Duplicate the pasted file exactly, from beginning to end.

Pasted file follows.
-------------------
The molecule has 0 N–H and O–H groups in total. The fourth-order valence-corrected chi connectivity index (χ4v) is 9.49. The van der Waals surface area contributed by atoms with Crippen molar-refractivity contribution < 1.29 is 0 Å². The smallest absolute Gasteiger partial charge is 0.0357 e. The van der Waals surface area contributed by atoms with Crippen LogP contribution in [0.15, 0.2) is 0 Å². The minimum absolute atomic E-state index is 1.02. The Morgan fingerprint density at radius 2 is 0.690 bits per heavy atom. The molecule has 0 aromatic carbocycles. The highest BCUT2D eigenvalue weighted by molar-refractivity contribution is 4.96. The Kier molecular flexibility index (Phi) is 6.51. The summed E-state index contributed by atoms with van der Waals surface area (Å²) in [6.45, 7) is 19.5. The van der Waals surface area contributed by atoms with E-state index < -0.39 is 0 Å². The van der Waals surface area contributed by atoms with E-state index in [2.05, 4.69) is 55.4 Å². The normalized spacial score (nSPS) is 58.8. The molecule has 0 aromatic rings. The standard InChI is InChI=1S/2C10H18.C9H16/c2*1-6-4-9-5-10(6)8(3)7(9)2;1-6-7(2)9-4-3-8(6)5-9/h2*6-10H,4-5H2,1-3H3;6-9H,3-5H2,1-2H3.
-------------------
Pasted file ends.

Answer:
The molecule has 0 N–H and O–H groups in total. The fourth-order valence-corrected chi connectivity index (χ4v) is 9.49. The van der Waals surface area contributed by atoms with Crippen molar-refractivity contribution < 1.29 is 0 Å². The smallest absolute Gasteiger partial charge is 0.0357 e. The van der Waals surface area contributed by atoms with Crippen LogP contribution in [0.15, 0.2) is 0 Å². The minimum absolute atomic E-state index is 1.02. The Morgan fingerprint density at radius 2 is 0.690 bits per heavy atom. The molecule has 0 aromatic carbocycles. The highest BCUT2D eigenvalue weighted by molar-refractivity contribution is 4.96. The Kier molecular flexibility index (Phi) is 6.51. The summed E-state index contributed by atoms with van der Waals surface area (Å²) in [6.45, 7) is 19.5. The van der Waals surface area contributed by atoms with E-state index < -0.39 is 0 Å². The van der Waals surface area contributed by atoms with E-state index in [2.05, 4.69) is 55.4 Å². The normalized spacial score (nSPS) is 58.8. The molecule has 0 aromatic rings. The standard InChI is InChI=1S/2C10H18.C9H16/c2*1-6-4-9-5-10(6)8(3)7(9)2;1-6-7(2)9-4-3-8(6)5-9/h2*6-10H,4-5H2,1-3H3;6-9H,3-5H2,1-2H3.